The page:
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ATM, Optics and DIY Forum / Re: Artficial star distance?
« Last post by risodachest on February 09, 2018, 11:23:54 AM »
For a star test the incoming wavefront needs to be as flat as possible. This requires the pinhole to be placed at the infinity focal point rather accurately for generating the beam.

It's much better to test your scope using autocollimation. You don't need long hallways and the sensitivity of the test is twice that of the ordinary star test.

Eyepieces Questions & Recommendations / Re: Uh-oh...
« Last post by Stephen Moritz on February 09, 2018, 11:23:06 AM »
My bino pairs include some Tak orthos. It has taken 4 years since buying the binoviewer to get to this line up, there's been a lot of buying and selling along the way. Tried TMB SMC, Brandons, UO and BGO as well. They are all good eyepieces. The Tak orthos are a step up from the run of the mill abbe's, they are close to the ZAO II. They have great coatings and very low scatter and are extremely sharp. I have a thing for good looking field stops, and the Takfield stop is the sharpest of any eyepiece I have used. Certainly way better than the rough UO and BGO stops, and even the ZAO. The build quality and design of the Taks is also a notch above all the other orthos.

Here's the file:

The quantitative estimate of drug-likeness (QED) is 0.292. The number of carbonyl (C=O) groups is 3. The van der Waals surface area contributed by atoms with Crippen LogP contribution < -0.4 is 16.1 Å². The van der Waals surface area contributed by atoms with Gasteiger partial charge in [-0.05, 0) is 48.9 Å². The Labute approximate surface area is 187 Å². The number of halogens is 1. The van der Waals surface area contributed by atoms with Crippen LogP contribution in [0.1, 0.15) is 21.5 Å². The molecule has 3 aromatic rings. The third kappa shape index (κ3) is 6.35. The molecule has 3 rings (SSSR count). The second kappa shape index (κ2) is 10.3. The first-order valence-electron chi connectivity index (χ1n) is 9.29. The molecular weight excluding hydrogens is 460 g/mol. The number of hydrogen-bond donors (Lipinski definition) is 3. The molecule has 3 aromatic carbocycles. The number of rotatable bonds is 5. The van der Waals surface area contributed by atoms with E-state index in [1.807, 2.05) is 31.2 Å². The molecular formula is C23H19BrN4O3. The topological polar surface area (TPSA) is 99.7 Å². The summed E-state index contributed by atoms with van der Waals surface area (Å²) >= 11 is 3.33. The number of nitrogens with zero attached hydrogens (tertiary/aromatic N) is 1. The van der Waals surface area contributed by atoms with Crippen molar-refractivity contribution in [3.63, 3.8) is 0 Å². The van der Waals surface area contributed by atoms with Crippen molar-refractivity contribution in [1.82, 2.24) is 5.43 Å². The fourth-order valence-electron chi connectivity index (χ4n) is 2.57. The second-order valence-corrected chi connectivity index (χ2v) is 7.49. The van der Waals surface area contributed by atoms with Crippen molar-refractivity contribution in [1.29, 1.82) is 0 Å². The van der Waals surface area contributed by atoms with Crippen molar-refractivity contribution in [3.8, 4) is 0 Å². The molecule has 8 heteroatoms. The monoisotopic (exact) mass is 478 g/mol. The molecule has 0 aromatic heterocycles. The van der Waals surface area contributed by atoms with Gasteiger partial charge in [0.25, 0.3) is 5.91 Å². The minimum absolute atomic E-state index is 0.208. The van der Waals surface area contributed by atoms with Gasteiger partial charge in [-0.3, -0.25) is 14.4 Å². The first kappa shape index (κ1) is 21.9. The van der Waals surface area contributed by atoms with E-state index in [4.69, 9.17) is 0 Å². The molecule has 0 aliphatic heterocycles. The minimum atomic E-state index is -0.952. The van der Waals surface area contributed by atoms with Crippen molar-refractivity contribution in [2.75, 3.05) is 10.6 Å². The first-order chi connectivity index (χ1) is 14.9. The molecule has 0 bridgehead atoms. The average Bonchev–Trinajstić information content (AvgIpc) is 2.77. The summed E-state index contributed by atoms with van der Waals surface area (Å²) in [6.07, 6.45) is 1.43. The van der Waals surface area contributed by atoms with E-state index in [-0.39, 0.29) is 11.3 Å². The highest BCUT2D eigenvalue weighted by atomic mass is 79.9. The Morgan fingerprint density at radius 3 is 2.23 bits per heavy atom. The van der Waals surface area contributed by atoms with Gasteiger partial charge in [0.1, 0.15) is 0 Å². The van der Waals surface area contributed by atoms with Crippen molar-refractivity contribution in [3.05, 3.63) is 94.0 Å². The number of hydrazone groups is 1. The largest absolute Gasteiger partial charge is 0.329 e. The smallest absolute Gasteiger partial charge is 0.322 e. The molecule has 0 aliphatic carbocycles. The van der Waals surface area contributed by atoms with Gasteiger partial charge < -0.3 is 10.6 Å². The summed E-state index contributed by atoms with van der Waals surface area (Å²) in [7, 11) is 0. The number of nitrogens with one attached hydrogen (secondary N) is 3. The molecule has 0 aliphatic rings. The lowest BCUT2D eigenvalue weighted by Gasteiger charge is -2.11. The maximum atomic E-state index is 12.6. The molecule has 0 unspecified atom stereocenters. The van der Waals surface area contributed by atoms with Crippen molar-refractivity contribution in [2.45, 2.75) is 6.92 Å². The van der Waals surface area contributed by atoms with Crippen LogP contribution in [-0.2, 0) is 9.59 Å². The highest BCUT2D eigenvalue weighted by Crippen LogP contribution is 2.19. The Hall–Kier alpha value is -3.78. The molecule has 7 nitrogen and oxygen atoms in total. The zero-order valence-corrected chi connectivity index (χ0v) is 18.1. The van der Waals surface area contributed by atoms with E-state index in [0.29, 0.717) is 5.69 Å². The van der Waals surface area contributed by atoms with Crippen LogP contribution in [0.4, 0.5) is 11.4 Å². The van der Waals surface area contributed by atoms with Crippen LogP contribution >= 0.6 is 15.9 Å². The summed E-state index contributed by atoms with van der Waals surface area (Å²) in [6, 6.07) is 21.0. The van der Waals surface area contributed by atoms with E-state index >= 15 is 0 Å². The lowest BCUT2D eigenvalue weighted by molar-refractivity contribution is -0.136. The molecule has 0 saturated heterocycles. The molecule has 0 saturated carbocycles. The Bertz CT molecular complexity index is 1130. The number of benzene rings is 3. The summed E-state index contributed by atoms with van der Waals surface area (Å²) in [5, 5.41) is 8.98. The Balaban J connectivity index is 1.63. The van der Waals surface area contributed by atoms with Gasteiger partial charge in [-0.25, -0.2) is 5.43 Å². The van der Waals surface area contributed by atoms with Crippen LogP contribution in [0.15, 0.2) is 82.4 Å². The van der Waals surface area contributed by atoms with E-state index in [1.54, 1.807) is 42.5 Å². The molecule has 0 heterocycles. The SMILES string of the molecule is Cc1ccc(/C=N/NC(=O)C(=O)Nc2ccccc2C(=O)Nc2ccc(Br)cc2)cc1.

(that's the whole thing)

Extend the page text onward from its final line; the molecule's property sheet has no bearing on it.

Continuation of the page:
If anything, I'm surprised how cheap they are for the overall package you get.
I just gave myself a one-year astronomy fix by putting down deposits for a JP Astrocraft "Sweet 16" scope as well as a Lockwood 1.1-thick Cer-Vit mirror. The speed will probably be about f/3.7 to allow a very comfortable seated position even at zenith, where the eyepiece will be at ~60". The scope and mirror probably won't be ready until next summer at the earliest, but that does give me time to nail down the details.

I've got two kinda stupid questions, "stupid" in the sense that despite doing research I still haven't come to a concrete conclusion!